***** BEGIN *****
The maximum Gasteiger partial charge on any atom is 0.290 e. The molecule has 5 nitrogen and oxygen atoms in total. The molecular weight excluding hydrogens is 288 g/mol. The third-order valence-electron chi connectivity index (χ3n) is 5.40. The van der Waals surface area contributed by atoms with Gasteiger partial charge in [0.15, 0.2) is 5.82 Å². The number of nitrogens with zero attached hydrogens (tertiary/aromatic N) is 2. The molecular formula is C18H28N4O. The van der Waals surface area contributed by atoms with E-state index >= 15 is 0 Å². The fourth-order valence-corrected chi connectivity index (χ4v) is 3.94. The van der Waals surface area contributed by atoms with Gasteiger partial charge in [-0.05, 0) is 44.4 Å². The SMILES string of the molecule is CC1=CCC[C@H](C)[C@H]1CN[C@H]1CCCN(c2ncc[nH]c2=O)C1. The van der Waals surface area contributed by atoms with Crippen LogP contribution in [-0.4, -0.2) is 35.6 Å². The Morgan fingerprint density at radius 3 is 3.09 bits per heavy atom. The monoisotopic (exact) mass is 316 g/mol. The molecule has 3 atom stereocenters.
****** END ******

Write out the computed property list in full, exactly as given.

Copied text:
The maximum Gasteiger partial charge on any atom is 0.290 e. The molecule has 5 nitrogen and oxygen atoms in total. The molecular weight excluding hydrogens is 288 g/mol. The third-order valence-electron chi connectivity index (χ3n) is 5.40. The van der Waals surface area contributed by atoms with Gasteiger partial charge in [0.15, 0.2) is 5.82 Å². The number of nitrogens with zero attached hydrogens (tertiary/aromatic N) is 2. The molecular formula is C18H28N4O. The van der Waals surface area contributed by atoms with E-state index >= 15 is 0 Å². The fourth-order valence-corrected chi connectivity index (χ4v) is 3.94. The van der Waals surface area contributed by atoms with Gasteiger partial charge in [-0.05, 0) is 44.4 Å². The SMILES string of the molecule is CC1=CCC[C@H](C)[C@H]1CN[C@H]1CCCN(c2ncc[nH]c2=O)C1. The van der Waals surface area contributed by atoms with Crippen LogP contribution in [-0.4, -0.2) is 35.6 Å². The Morgan fingerprint density at radius 3 is 3.09 bits per heavy atom. The monoisotopic (exact) mass is 316 g/mol. The molecule has 3 atom stereocenters.